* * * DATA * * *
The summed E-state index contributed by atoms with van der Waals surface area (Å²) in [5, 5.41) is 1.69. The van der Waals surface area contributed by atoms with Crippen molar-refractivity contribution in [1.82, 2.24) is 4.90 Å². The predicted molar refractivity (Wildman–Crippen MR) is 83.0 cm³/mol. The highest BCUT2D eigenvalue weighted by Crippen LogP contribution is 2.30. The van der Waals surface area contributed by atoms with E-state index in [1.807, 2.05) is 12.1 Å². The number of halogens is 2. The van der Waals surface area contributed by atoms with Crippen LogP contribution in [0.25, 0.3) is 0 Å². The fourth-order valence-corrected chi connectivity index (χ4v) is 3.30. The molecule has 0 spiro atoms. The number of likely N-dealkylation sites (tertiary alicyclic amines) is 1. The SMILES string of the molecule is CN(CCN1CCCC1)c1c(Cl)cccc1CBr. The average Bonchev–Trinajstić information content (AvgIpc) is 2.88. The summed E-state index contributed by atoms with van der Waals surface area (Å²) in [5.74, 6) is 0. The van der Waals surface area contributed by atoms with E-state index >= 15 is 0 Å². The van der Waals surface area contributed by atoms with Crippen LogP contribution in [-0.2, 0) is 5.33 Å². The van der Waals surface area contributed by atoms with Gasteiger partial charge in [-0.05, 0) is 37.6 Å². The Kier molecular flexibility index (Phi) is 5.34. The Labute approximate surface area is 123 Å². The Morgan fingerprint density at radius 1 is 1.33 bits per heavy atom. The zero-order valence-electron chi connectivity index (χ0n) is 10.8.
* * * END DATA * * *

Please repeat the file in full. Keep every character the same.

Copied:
The summed E-state index contributed by atoms with van der Waals surface area (Å²) in [5, 5.41) is 1.69. The van der Waals surface area contributed by atoms with Crippen molar-refractivity contribution in [1.82, 2.24) is 4.90 Å². The predicted molar refractivity (Wildman–Crippen MR) is 83.0 cm³/mol. The highest BCUT2D eigenvalue weighted by Crippen LogP contribution is 2.30. The van der Waals surface area contributed by atoms with E-state index in [1.807, 2.05) is 12.1 Å². The number of halogens is 2. The van der Waals surface area contributed by atoms with Crippen LogP contribution in [0.25, 0.3) is 0 Å². The fourth-order valence-corrected chi connectivity index (χ4v) is 3.30. The molecule has 0 spiro atoms. The number of likely N-dealkylation sites (tertiary alicyclic amines) is 1. The SMILES string of the molecule is CN(CCN1CCCC1)c1c(Cl)cccc1CBr. The average Bonchev–Trinajstić information content (AvgIpc) is 2.88. The summed E-state index contributed by atoms with van der Waals surface area (Å²) in [5.74, 6) is 0. The van der Waals surface area contributed by atoms with E-state index >= 15 is 0 Å². The van der Waals surface area contributed by atoms with Crippen LogP contribution in [-0.2, 0) is 5.33 Å². The van der Waals surface area contributed by atoms with Gasteiger partial charge in [-0.05, 0) is 37.6 Å². The Kier molecular flexibility index (Phi) is 5.34. The Labute approximate surface area is 123 Å². The Morgan fingerprint density at radius 1 is 1.33 bits per heavy atom. The zero-order valence-electron chi connectivity index (χ0n) is 10.8.